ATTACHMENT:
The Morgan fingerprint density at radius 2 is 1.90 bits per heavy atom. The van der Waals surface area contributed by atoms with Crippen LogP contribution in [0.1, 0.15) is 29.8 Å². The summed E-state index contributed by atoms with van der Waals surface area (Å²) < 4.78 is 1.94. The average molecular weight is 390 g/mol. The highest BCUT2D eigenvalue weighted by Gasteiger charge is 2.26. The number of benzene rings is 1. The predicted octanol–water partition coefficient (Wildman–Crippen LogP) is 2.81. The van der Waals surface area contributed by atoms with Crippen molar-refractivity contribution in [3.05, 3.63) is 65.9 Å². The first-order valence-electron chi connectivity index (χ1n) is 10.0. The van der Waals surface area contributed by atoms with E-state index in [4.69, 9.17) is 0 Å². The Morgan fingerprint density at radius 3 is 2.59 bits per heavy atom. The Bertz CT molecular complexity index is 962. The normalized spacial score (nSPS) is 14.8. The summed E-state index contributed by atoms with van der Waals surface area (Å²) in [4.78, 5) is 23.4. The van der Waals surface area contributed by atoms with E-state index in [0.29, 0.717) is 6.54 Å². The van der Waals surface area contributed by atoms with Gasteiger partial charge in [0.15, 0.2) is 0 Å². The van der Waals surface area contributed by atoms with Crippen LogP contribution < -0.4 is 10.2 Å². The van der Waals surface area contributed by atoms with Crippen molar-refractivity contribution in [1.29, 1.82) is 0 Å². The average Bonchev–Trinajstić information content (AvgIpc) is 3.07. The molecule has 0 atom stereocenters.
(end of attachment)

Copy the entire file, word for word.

The Morgan fingerprint density at radius 2 is 1.90 bits per heavy atom. The van der Waals surface area contributed by atoms with Crippen LogP contribution in [0.1, 0.15) is 29.8 Å². The summed E-state index contributed by atoms with van der Waals surface area (Å²) < 4.78 is 1.94. The average molecular weight is 390 g/mol. The highest BCUT2D eigenvalue weighted by Gasteiger charge is 2.26. The number of benzene rings is 1. The predicted octanol–water partition coefficient (Wildman–Crippen LogP) is 2.81. The van der Waals surface area contributed by atoms with Crippen molar-refractivity contribution in [3.05, 3.63) is 65.9 Å². The first-order valence-electron chi connectivity index (χ1n) is 10.0. The van der Waals surface area contributed by atoms with E-state index in [4.69, 9.17) is 0 Å². The Morgan fingerprint density at radius 3 is 2.59 bits per heavy atom. The Bertz CT molecular complexity index is 962. The normalized spacial score (nSPS) is 14.8. The summed E-state index contributed by atoms with van der Waals surface area (Å²) in [4.78, 5) is 23.4. The van der Waals surface area contributed by atoms with E-state index in [0.29, 0.717) is 6.54 Å². The van der Waals surface area contributed by atoms with Gasteiger partial charge in [0.15, 0.2) is 0 Å². The van der Waals surface area contributed by atoms with Crippen LogP contribution < -0.4 is 10.2 Å². The van der Waals surface area contributed by atoms with Crippen molar-refractivity contribution in [1.29, 1.82) is 0 Å². The average Bonchev–Trinajstić information content (AvgIpc) is 3.07. The molecule has 0 atom stereocenters.